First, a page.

Can’t help to do a pencil drawing
My favourite snacks while I draw!

A Walk in the Woods, oil on canvas

Oil on canvas, 457 x 610mm
Hi everyone, I hope you all had a great Easter. For me I spent most of the holidays on my new painting and I’m really delighted to show you my work.

The painting was inspired by my trip to Bruges, Belgium last year. I had a lovely walk in the woods of Begijnhof, and I loved the serenity when the sun shone through the leaves. The picture stayed on my mind and I had been wanting to re-create it on canvas. 

In the painting I hope to capture the light and the beautiful and vibrant colours of leaves. I’m not very familiar with using oil actually, though there’s some common knowledge that can be applied, for example  using the shadows on the ground to make a contrast to light. I enjoyed doing this painting so much and it brought back so much good memories, I hope you like it too.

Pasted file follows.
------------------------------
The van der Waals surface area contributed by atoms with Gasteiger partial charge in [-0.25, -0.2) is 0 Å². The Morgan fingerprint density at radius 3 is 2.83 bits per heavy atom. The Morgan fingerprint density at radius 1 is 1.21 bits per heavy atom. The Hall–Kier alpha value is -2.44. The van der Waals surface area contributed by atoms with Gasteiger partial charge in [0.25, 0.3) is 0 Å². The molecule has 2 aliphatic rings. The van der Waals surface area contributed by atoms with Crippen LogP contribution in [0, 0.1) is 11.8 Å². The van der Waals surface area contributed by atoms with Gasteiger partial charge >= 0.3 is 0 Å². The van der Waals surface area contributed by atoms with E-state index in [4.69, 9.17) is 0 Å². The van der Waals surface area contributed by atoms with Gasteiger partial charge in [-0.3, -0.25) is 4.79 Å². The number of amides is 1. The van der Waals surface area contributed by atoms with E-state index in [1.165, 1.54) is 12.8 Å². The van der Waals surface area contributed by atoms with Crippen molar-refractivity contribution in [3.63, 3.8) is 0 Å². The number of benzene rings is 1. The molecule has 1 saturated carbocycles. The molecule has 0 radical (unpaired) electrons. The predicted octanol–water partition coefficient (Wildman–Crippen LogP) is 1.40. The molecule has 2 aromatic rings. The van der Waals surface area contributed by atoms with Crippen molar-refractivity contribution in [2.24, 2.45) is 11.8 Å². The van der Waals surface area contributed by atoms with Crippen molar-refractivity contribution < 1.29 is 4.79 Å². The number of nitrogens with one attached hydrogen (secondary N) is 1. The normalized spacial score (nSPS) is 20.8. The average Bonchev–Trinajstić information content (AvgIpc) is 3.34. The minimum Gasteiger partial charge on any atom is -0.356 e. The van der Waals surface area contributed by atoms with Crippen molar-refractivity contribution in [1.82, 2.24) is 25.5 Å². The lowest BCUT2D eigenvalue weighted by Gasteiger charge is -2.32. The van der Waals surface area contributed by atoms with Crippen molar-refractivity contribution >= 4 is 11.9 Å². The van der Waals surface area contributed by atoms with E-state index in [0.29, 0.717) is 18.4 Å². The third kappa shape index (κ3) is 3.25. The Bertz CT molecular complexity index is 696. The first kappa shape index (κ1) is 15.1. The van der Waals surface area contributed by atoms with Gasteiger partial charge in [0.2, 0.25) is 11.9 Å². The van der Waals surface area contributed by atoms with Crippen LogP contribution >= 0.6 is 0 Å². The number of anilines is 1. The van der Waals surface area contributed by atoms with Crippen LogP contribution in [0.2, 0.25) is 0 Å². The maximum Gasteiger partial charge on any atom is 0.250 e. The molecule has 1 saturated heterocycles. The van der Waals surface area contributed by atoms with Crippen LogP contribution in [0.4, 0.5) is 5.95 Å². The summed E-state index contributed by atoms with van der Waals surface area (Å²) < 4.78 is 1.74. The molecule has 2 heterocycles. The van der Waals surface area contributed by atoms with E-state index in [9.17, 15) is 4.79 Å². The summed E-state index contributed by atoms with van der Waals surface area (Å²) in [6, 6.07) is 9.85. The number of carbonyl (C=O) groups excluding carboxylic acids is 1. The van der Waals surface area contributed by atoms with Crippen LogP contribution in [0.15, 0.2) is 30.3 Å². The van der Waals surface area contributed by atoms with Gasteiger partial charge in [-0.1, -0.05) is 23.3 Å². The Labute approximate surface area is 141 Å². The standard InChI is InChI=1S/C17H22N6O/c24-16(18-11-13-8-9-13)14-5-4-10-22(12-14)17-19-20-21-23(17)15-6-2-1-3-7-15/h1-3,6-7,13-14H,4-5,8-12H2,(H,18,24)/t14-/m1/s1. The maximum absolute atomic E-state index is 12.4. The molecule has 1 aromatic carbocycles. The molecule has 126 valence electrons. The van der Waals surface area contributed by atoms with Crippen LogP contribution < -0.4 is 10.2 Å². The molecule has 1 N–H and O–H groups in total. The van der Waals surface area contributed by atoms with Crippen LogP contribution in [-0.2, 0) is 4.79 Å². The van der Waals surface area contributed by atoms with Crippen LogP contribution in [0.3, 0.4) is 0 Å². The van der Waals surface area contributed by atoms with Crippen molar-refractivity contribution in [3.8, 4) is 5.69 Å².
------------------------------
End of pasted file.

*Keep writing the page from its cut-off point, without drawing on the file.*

Begijnhof, Bruges

Spring in the city 

While spring means sunshine and blossoms in many places, it’s a lot more subtle in Hong Kong (usually comes with the unwelcome fog and wetness), but when you take a closer look, you can still see some lovely signs of spring here. 

I was so moved by this beautiful view when crossing a pedestrian bridge today. I loved how the trees blossomed so quietly yet so elegantly. It also made such an amusing contrast to the busy traffic , kind of giving an impression that human and plants were minding their own business, busying for their own lives. 

Well, I think the sketch could be better, but as I did it on the bridge I had to finish it quickly before the wind blew my stuff away or the people started commenting. Good thing is I found a cute corner in the urban jungle.